Since entering the Presidential race last year, Trump has made international trade a cornerstone of his campaign and has promised to go after countries like China that “cheat on trade”. In fact, the Trump website promises that “day one” his administration will take steps to “designate China as a currency manipulator” and crack down on “illegal export subsidies [that] intentionally distorts international trade.”
On day one of the Trump administration the U.S. Treasury Department will designate China as a currency manipulator. This will begin a process that imposes appropriate countervailing duties on artificially cheap Chinese products, defends U.S. manufacturers and workers, and revitalizes job growth in America. We must stand up to China’s blackmail and reject corporate America’s manipulation of our politicians. The U.S. Treasury’s designation of China as a currency manipulator will force China to the negotiating table and open the door to a fair – and far better – trading relationship.
China’s illegal export subsidies intentionally distorts international trade and damages other countries’ exports by giving Chinese companies an unfair advantage. From textile and steel mills in the Carolinas to the Gulf Coast’s shrimp and fish industries to the Midwest manufacturing belt and California’s agribusiness, China’s disregard for WTO rules hurt every corner of America.
As we’ve noted in the past, the aluminum industry provides a textbook example of how China “cheats on trade” and the corresponding impact on U.S. companies. In fact, the Wall Street Journal recently took a look into the production and trading activities of one Chinese aluminum producer, China Zhongwang Holdings Ltd., that seemingly “cheats” in many of the ways Trump enumerates above.
As background, China is the biggest producers of aluminum in the world with production fueled by access to inexpensive electricity and tax breaks from the government. As local demand plummeted in the wake of the “great recession,” much of China’s aluminum production has found it’s way to the U.S….though often not through direct, or technically legal, channels.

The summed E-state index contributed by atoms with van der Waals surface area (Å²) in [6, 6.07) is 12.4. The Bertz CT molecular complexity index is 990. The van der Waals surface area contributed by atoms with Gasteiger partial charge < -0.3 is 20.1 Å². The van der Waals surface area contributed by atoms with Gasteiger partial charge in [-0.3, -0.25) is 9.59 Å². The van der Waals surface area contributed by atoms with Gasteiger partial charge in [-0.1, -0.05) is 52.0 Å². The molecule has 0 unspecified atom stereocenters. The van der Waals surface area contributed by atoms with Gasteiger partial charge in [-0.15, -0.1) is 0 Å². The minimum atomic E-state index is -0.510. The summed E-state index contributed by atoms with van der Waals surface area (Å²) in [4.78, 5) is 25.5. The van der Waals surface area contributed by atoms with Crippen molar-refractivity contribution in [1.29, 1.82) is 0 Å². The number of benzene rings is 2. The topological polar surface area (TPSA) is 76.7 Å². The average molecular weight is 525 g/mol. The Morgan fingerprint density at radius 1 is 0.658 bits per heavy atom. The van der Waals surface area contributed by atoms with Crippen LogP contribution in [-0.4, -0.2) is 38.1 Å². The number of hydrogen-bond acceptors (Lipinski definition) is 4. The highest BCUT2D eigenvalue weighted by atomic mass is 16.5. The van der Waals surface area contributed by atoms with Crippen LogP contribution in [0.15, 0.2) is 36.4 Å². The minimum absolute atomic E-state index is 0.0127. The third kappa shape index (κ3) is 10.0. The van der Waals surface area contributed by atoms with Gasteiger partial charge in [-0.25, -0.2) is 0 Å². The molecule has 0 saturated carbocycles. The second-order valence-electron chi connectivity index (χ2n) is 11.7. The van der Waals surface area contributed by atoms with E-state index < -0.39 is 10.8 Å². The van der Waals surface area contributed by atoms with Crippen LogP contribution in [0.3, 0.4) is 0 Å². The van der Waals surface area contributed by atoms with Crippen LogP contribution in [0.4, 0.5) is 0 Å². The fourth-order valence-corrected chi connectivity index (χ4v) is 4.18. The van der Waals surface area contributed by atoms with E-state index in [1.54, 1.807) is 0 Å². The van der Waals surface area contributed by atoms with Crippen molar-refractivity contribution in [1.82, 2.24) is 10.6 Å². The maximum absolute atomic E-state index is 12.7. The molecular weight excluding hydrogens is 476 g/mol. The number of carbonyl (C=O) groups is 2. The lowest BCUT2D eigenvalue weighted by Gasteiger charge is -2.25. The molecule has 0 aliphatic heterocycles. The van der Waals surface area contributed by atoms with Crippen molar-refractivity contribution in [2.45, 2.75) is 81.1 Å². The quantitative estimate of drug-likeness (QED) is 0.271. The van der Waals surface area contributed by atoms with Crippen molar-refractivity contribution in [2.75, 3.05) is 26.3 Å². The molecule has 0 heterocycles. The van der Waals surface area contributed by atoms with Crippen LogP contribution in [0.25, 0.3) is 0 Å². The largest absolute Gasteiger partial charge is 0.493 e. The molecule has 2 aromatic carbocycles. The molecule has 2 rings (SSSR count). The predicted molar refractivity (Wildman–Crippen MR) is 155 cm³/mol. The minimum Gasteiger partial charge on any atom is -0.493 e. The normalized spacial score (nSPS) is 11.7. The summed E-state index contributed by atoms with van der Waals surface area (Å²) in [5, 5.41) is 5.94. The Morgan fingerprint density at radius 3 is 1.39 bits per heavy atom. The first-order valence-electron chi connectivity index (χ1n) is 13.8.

The dumping of cheap aluminum on the U.S. market has decimated domestic production with only five aluminum smelters left in the U.S. down from 23 in 2000. In fact, Alcoa, the largest American aluminum maker, recently announced plans to spinoff its aluminum production assets in order to isolate its more profitable parts-making units. Alcoa CEO, Klaus Kleinfeld, attributed the move to illegitimate Chinese exports that were “the major driver” of lower aluminum prices.
Back in 2009, U.S. aluminum imports from China surged causing import prices to plunge by 30% and crushing U.S. producers like Alcoa. That surge in imports and simultaneous price collapse caused the Commerce Department to take notice. In 2010, the Commerce Department enacted new tariffs on Chinese aluminum imports after an investigation revealed that the Chinese were dumping cut-rate aluminum on the U.S. markets while receiving subsidies back home.
But the story doesn’t end there, of course, as the rabbit hole goes much deeper. Unable to dump aluminum on the U.S. market directly, Zhongwang Holdings, a large Chinese aluminum producer, found a workaround that involved rerouting U.S.-bound aluminum through Mexico. In fact, a review of trade data found that just as China’s export of aluminum to the U.S. collapsed in 2010 they simultaneously surged to Mexico.